While Defendants have posed a number of creative arguments in order to claim that this Court does not have personal jurisdiction over them, the Court finds these arguments unavailing. At the end of the day, Defendants sought out and represented Maine clients. The purpose of the representation was to challenge a competitor's claim that their water was spring water that embodied "what it means to be from Maine." Because of the nature of the claim, Defendants sought out clients who would put a "Maine face" on the case. Defendants also understandably undertook substantial investigation in Maine and hired experts in Maine. Defendants also considered bringing their case against Poland Spring in Maine courts. (See, e.g., Pls.' Ex. 34.) Under the facts presented, Defendants' actions encompass the minimum contacts necessary to satisfy due process. In short, Defendants' contacts with the forum embody "what it means to be in Maine" for purposes of specific personal jurisdiction.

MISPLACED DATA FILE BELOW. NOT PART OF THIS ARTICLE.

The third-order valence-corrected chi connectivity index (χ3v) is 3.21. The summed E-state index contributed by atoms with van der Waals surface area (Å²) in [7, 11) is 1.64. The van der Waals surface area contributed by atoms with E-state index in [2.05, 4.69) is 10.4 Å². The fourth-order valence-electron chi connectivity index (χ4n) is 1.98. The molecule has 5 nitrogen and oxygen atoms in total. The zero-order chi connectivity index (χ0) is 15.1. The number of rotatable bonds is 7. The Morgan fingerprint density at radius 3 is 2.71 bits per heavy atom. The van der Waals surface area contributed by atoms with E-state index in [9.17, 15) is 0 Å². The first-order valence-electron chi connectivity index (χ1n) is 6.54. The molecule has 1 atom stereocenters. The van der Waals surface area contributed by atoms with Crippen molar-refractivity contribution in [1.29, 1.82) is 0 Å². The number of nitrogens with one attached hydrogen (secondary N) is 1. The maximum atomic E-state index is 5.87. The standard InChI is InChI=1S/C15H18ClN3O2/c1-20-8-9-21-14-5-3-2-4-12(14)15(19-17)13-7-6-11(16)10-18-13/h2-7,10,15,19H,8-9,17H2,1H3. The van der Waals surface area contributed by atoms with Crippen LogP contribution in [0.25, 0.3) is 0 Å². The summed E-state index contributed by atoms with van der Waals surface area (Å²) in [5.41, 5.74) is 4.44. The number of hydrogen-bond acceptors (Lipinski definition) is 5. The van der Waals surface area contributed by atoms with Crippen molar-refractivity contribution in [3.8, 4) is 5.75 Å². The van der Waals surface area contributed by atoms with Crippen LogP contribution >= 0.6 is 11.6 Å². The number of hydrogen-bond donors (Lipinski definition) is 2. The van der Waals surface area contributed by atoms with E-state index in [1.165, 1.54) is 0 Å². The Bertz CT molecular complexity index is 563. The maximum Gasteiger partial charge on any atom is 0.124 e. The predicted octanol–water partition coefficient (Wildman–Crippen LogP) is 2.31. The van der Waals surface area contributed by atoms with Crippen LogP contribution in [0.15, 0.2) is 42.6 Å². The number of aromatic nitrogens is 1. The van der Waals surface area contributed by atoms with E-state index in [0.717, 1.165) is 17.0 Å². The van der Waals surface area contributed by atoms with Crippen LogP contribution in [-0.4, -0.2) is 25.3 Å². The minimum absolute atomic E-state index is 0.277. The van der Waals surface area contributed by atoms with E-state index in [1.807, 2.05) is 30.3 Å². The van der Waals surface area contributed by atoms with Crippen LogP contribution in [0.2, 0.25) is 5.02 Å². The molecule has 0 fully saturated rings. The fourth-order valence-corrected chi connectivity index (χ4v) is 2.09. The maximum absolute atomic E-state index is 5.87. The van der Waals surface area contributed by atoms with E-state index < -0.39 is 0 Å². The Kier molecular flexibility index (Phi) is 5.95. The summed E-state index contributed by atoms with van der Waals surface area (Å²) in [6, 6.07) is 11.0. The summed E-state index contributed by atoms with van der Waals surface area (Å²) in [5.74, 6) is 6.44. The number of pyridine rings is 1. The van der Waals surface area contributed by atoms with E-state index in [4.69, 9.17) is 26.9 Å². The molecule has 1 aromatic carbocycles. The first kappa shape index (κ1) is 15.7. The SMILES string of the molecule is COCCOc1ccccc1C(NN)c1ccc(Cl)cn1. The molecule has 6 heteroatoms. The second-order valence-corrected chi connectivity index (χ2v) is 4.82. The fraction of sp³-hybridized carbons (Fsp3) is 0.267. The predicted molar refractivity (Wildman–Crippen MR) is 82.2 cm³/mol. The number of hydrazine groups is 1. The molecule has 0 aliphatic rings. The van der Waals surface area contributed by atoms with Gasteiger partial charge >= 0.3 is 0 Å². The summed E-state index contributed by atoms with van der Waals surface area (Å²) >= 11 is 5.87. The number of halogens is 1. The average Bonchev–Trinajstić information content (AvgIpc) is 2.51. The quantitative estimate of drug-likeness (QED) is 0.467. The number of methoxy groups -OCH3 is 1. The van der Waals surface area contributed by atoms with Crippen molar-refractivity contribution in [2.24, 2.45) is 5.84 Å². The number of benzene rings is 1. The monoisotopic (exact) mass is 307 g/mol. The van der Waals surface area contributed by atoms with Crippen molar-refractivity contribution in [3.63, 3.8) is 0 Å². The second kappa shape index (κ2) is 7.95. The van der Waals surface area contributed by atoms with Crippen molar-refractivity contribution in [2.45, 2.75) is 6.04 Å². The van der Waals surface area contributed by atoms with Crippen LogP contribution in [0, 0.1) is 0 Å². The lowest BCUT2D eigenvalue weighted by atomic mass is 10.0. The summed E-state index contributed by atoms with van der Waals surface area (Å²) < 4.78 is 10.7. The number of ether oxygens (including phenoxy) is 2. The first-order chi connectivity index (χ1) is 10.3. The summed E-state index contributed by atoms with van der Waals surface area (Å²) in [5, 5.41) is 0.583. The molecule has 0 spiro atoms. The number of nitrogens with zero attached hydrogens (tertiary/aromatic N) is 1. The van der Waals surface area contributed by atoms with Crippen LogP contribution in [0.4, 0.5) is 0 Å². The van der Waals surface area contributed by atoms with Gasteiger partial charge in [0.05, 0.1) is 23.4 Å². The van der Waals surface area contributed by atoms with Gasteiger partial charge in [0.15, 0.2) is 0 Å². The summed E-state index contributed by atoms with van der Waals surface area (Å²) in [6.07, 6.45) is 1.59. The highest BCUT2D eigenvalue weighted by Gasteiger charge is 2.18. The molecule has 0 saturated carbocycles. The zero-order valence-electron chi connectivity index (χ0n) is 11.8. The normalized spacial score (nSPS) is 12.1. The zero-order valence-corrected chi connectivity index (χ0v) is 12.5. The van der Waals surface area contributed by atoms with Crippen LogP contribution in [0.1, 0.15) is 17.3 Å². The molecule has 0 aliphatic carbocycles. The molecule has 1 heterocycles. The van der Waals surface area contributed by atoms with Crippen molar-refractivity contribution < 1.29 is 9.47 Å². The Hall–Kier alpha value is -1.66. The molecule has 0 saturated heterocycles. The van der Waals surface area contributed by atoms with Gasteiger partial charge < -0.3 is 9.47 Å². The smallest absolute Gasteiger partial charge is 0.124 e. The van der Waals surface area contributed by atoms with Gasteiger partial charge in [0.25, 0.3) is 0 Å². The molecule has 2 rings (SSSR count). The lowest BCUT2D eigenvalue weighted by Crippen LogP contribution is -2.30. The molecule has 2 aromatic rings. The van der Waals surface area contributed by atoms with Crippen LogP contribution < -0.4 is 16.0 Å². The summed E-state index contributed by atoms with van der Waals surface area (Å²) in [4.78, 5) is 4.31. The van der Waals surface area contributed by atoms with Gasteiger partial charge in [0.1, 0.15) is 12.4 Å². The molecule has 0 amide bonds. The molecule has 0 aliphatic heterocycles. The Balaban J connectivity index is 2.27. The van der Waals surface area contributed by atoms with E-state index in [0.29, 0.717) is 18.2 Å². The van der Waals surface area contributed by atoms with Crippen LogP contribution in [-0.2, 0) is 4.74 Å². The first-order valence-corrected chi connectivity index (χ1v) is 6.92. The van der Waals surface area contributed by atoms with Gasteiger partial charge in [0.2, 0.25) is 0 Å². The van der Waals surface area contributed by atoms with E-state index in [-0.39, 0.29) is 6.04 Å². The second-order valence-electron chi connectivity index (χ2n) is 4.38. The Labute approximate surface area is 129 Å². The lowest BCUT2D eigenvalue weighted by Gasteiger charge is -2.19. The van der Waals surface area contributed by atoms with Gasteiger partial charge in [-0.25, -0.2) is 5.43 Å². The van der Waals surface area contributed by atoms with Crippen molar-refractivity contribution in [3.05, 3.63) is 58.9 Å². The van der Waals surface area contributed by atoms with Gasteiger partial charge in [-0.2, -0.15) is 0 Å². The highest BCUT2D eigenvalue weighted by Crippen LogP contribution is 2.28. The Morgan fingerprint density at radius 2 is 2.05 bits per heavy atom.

Turning to the first of the three factors this Court is instructed to consider, the Court finds that the claims underlying this litigation directly relate to Defendants' activities in Maine. Plaintiffs press both contract claims and tort claims in the pending case. With respect to the contract claims, there is no doubt that Defendants' activities were "instrumental" in the formation of the representation agreements. Mass. School of Law at Andover, Inc. v. American Bar Ass'n, 142 F.3d 26, 35 (1st Cir. 1998) (quoting Hahn v. Vermont Law Sch. , 698 F.2d 48, 51 (1st Cir. 1983). Specifically, the Court notes that Attorney Sobol traveled to Maine with Attorney Schlichtmann in order to meet with and solicit Glenwood Farms. It was as a result of that meeting that Glenwood Farms signed its Representation Agreement with the Attorneys.